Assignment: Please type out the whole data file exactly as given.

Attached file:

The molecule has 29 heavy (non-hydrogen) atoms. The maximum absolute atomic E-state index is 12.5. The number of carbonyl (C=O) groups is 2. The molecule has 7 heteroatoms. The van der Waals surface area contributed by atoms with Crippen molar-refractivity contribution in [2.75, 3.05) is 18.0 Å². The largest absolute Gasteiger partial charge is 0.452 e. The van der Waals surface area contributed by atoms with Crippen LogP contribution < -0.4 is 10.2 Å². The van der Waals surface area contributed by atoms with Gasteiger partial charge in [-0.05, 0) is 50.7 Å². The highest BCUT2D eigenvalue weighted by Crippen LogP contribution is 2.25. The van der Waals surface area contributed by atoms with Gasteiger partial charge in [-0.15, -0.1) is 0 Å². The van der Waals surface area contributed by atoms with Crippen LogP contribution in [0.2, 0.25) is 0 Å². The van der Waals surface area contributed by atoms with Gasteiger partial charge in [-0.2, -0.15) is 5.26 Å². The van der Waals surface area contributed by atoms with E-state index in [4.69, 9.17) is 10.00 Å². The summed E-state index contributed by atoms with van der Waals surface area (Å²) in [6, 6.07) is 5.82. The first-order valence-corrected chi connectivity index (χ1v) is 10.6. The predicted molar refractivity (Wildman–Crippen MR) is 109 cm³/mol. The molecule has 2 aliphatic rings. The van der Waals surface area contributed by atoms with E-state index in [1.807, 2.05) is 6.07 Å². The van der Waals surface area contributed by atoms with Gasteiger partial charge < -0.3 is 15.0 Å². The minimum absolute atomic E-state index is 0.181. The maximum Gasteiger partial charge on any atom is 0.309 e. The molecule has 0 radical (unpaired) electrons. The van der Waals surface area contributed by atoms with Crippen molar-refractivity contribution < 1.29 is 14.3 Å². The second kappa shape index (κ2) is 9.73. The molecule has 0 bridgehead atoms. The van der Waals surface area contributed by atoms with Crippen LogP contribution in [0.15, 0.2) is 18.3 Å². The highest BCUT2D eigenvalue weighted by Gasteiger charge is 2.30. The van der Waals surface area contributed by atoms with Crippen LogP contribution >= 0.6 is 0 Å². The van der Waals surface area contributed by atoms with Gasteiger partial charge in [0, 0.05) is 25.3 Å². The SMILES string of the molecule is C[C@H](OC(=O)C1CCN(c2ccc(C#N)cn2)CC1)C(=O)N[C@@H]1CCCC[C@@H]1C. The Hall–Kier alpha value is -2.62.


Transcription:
The molecule has 29 heavy (non-hydrogen) atoms. The maximum absolute atomic E-state index is 12.5. The number of carbonyl (C=O) groups is 2. The molecule has 7 heteroatoms. The van der Waals surface area contributed by atoms with Crippen molar-refractivity contribution in [2.75, 3.05) is 18.0 Å². The largest absolute Gasteiger partial charge is 0.452 e. The van der Waals surface area contributed by atoms with Crippen LogP contribution < -0.4 is 10.2 Å². The van der Waals surface area contributed by atoms with Gasteiger partial charge in [-0.05, 0) is 50.7 Å². The highest BCUT2D eigenvalue weighted by Crippen LogP contribution is 2.25. The van der Waals surface area contributed by atoms with Gasteiger partial charge in [-0.15, -0.1) is 0 Å². The van der Waals surface area contributed by atoms with Crippen LogP contribution in [0.2, 0.25) is 0 Å². The van der Waals surface area contributed by atoms with Gasteiger partial charge in [-0.2, -0.15) is 5.26 Å². The van der Waals surface area contributed by atoms with E-state index in [4.69, 9.17) is 10.00 Å². The summed E-state index contributed by atoms with van der Waals surface area (Å²) in [6, 6.07) is 5.82. The first-order valence-corrected chi connectivity index (χ1v) is 10.6. The predicted molar refractivity (Wildman–Crippen MR) is 109 cm³/mol. The molecule has 2 aliphatic rings. The van der Waals surface area contributed by atoms with E-state index in [1.807, 2.05) is 6.07 Å². The van der Waals surface area contributed by atoms with Gasteiger partial charge < -0.3 is 15.0 Å². The minimum absolute atomic E-state index is 0.181. The maximum Gasteiger partial charge on any atom is 0.309 e. The molecule has 0 radical (unpaired) electrons. The van der Waals surface area contributed by atoms with Crippen molar-refractivity contribution < 1.29 is 14.3 Å². The second kappa shape index (κ2) is 9.73. The molecule has 0 bridgehead atoms. The van der Waals surface area contributed by atoms with Crippen LogP contribution in [0.15, 0.2) is 18.3 Å². The highest BCUT2D eigenvalue weighted by Gasteiger charge is 2.30. The van der Waals surface area contributed by atoms with Crippen LogP contribution >= 0.6 is 0 Å². The van der Waals surface area contributed by atoms with Gasteiger partial charge in [0, 0.05) is 25.3 Å². The SMILES string of the molecule is C[C@H](OC(=O)C1CCN(c2ccc(C#N)cn2)CC1)C(=O)N[C@@H]1CCCC[C@@H]1C. The Hall–Kier alpha value is -2.62.